Digital Certificate — TLS, TLS versions, handshakes, & cipher suites

Part 3 of four-part series about digital certificate
  1. IPsec intends to make changes in the network stack like TCP/IP and make applications transparent to these changes.
  2. SSL/TLS strives to make changes in the application to secure the data rather than changing the OS’s TCP/IP stack.
Security at various layers of TCP/IP stack ¹⁷
TLS operates at the session layer of the OSI model⁹
HTTP1/2 stack using TLS and TCP vs HTTP3 stack using QUICK over UDP ¹⁹
Wireshark capture showing QUIC over UDP²³
Side by side comparison using wireshark capture — left is QUIC over UDP, on the right is TLS over TCP²²
Comparison of TCP and TLS with QUIC by APNIC²⁰
Messages exchanged in a TLS 1.2 handshake¹⁵
TLS 1.2 handshake
  1. The client sends a Client Hello message to the server to set up a secure connection. The client shares the supported cipher suites, client-random required in key generation, SNI extensions, etc.
  2. The server replies with Server Hello containing the selected cipher suite, server certificate containing server public key, server random number, and server key exchange related parameters like key size, algorithm, etc.
  3. At this point, the client has enough information to calculate, Pre-Master, and Master Secret¹⁰.
  • Pre-Master = Client Key Exchange Algorithm parameters+ Server Key Exchange Algorithm parameters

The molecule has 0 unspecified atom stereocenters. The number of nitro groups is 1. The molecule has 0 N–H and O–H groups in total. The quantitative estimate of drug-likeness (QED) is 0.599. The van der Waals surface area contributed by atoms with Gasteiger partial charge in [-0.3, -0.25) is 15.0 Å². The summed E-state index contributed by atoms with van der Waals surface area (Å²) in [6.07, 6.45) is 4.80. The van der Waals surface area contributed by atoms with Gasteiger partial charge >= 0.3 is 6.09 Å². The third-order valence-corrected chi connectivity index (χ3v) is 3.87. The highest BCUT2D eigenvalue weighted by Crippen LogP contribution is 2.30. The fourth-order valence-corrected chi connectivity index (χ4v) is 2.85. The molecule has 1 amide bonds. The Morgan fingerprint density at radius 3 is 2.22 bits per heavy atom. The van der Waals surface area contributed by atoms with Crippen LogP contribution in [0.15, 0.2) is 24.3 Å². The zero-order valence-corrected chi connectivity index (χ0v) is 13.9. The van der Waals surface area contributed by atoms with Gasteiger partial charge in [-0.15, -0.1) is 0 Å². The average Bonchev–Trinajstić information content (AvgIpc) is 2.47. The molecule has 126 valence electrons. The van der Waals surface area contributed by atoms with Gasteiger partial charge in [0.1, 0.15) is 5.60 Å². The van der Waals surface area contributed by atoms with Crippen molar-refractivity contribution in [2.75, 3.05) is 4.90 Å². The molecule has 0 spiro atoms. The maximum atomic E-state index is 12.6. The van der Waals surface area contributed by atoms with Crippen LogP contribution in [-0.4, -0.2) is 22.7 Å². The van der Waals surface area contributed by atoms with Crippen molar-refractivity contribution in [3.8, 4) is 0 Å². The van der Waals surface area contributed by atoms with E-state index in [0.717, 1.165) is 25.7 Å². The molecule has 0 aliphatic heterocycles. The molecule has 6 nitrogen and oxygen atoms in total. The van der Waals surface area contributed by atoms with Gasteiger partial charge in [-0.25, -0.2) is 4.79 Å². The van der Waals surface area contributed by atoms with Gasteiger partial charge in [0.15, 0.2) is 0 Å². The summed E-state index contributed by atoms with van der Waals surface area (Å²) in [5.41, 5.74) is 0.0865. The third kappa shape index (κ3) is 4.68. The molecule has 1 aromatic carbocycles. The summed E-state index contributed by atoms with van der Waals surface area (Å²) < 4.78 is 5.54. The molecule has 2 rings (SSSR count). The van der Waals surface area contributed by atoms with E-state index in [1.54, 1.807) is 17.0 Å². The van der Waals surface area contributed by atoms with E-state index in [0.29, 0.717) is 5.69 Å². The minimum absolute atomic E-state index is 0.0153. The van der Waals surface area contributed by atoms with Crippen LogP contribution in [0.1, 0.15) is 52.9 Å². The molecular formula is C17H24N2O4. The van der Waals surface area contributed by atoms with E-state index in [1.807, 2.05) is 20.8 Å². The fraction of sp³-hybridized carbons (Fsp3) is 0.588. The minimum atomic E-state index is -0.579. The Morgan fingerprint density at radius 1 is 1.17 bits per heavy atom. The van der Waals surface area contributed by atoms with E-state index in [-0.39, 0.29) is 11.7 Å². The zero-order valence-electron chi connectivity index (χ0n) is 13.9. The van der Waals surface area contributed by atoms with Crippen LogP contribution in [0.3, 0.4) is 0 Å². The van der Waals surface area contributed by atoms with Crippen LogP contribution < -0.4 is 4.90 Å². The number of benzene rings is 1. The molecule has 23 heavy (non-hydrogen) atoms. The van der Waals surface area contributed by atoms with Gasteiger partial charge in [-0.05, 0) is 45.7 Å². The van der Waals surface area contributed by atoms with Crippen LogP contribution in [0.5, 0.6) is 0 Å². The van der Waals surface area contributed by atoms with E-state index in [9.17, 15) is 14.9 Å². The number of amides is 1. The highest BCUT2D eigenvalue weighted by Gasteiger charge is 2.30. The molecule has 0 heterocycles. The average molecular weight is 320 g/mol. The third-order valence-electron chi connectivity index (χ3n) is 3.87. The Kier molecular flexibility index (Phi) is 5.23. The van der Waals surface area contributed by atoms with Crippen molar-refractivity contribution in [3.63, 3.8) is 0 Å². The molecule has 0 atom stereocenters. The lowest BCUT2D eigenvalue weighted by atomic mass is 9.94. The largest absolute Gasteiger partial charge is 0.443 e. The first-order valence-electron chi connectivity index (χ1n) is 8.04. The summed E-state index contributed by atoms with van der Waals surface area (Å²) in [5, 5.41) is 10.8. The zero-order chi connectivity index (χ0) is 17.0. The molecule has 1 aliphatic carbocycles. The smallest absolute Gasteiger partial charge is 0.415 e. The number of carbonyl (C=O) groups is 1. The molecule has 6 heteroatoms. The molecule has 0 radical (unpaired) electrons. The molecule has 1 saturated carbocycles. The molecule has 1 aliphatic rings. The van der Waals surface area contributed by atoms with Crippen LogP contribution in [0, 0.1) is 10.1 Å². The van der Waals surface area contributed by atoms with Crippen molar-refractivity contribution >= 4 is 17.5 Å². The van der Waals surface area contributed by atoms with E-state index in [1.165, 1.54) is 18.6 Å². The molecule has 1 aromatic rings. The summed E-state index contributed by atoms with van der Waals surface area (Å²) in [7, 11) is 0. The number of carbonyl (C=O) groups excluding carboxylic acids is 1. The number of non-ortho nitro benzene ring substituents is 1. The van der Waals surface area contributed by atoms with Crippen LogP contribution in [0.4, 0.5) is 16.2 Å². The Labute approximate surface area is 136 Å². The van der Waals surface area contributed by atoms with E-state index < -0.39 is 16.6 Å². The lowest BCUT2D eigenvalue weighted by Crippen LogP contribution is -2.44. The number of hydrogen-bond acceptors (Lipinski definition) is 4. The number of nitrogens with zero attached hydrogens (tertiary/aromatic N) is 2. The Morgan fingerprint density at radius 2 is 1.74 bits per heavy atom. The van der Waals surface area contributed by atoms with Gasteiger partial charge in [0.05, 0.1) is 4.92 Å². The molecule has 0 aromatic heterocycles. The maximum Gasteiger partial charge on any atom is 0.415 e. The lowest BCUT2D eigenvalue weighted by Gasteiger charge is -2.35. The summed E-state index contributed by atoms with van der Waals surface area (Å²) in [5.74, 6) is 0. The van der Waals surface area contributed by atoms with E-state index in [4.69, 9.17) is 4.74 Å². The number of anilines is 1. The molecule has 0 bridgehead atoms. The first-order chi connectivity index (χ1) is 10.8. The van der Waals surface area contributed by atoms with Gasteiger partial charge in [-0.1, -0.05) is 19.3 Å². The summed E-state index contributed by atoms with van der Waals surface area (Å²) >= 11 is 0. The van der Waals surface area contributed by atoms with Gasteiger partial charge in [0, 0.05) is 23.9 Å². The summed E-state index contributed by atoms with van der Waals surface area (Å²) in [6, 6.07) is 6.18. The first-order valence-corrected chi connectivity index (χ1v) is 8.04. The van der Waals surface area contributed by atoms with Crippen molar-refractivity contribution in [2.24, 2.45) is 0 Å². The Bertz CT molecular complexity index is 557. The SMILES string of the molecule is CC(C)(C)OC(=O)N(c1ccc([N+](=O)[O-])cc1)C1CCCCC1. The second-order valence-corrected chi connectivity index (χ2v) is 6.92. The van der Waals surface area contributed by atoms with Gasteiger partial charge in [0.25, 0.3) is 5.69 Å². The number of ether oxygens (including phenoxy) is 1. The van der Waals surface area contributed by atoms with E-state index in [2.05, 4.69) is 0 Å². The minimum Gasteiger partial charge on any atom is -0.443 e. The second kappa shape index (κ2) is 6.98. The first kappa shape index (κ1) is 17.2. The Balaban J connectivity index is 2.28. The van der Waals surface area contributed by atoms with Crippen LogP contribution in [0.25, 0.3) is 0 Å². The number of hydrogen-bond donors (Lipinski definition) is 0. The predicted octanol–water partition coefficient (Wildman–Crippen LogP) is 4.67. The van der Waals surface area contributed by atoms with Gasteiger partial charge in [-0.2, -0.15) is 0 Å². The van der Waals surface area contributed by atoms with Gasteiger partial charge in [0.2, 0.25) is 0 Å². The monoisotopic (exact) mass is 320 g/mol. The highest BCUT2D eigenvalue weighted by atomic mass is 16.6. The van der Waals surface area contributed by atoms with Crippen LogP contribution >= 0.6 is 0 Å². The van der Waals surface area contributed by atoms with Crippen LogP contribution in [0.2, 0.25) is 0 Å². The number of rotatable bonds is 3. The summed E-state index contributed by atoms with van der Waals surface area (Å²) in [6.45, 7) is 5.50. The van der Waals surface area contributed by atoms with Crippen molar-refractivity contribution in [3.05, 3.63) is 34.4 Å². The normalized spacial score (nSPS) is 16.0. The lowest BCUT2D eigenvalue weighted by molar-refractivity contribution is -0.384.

• Master Secret= PRF (Pre-Master, ClientHello.random, ServerHello.random)
example wireshark capture for TLS 1.2 showing various supported cipher suites
example of a cipher suite for TLS 1.2
  1. TLS is the protocol.
  2. ECDHE stands for Elliptic Curve Diffie Hellman Ephemeral and is the key exchange algorithm. The key exchange algorithm is an asymmetric algorithm. The other options are RSA, ECDH (elliptic curve DH without ephemeral), ECDHE, DH, DHE, PSK (Pre-shared key)
  3. ECDSA is the authentication algorithm. Other options are RSA and DSA.
  4. AES_256_GCM is the bulk encryption algorithm (symmetric key algorithm). It means AES is using Galois Counter Mode with a 128-bit key size.
  5. SHA-256 is the hashing algorithm for integrity check. 256 is the key size.
TLS 1.3 handshake
  • TLS 1.3 handshake takes 1 RTT (round trip time) to complete¹, compared to 2 RTT in TLS 1.2.
  • TLS 1.3 is more resistant to downgrade attacks as weaker cipher suites have been disabled. The cipher suites supported in TLS 1.3 are roughly five compared to thirty+ in TLS 1.2.
  • TLS 1.3 supports 0-RTT resumption, compared to a 1-RTT resumption in 1.2. In simpler words, if a TLS 1.3 client has connected to a TLS 1.3 server before, they can immediately start exchanging encrypted data (HTTP GET) without going through the full handshake again. It is the reason why TLS 1.3 resumption is called zero-overhead handshake.
0-RTT handshake in TLS 1.3
1-RTT handshake in TLS 1.2 ²
example of a cipher suite for TLS 1.3
  1. TLS is the protocol.
  2. Although not shown but ECDHE is the default asymmetric algorithm for key exchange. The keys are exchanged during the handshake via ephemeral Elliptic Curve Diffie Hellman (ECDHE).
  3. Although not shown here but ECDSA is the default authentication algorithm.
  4. AES_256_GCM is the bulk encryption algorithm (symmetric key algorithm). It means AES is using Galois Counter Mode with a 128-bit key size.
  5. SHA-384 is the hashing algorithm for integrity checks. 384 is the key size.

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Deepak Singh

Deepak Singh

Sales Eng., Consultant, Solutions Architect, Analyst, Hobbyist Coder. 2 Masters — MBA Georgia Tech, MS Analytics. Interested in technology, business & strategy